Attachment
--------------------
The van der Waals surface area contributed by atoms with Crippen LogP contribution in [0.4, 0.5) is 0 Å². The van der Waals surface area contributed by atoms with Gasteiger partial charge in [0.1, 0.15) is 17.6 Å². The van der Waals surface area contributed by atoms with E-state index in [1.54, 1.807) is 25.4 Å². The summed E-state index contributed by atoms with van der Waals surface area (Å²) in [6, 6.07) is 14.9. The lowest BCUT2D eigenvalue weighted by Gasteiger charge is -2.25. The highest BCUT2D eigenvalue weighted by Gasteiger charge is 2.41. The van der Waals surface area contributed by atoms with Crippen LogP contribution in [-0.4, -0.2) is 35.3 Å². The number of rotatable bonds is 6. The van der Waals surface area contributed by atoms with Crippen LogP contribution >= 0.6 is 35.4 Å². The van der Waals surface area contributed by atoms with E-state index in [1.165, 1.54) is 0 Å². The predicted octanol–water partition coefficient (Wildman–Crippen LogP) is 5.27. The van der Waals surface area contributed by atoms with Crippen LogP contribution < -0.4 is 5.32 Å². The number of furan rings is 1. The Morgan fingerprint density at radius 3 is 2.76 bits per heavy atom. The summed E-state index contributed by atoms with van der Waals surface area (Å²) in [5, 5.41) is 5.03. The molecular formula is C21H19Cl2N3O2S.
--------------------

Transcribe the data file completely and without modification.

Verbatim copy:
The van der Waals surface area contributed by atoms with Crippen LogP contribution in [0.4, 0.5) is 0 Å². The van der Waals surface area contributed by atoms with Gasteiger partial charge in [0.1, 0.15) is 17.6 Å². The van der Waals surface area contributed by atoms with E-state index in [1.54, 1.807) is 25.4 Å². The summed E-state index contributed by atoms with van der Waals surface area (Å²) in [6, 6.07) is 14.9. The lowest BCUT2D eigenvalue weighted by Gasteiger charge is -2.25. The highest BCUT2D eigenvalue weighted by Gasteiger charge is 2.41. The van der Waals surface area contributed by atoms with Crippen LogP contribution in [-0.4, -0.2) is 35.3 Å². The number of rotatable bonds is 6. The van der Waals surface area contributed by atoms with Crippen LogP contribution >= 0.6 is 35.4 Å². The van der Waals surface area contributed by atoms with E-state index in [1.165, 1.54) is 0 Å². The predicted octanol–water partition coefficient (Wildman–Crippen LogP) is 5.27. The van der Waals surface area contributed by atoms with Crippen LogP contribution < -0.4 is 5.32 Å². The number of furan rings is 1. The Morgan fingerprint density at radius 3 is 2.76 bits per heavy atom. The summed E-state index contributed by atoms with van der Waals surface area (Å²) in [5, 5.41) is 5.03. The molecular formula is C21H19Cl2N3O2S.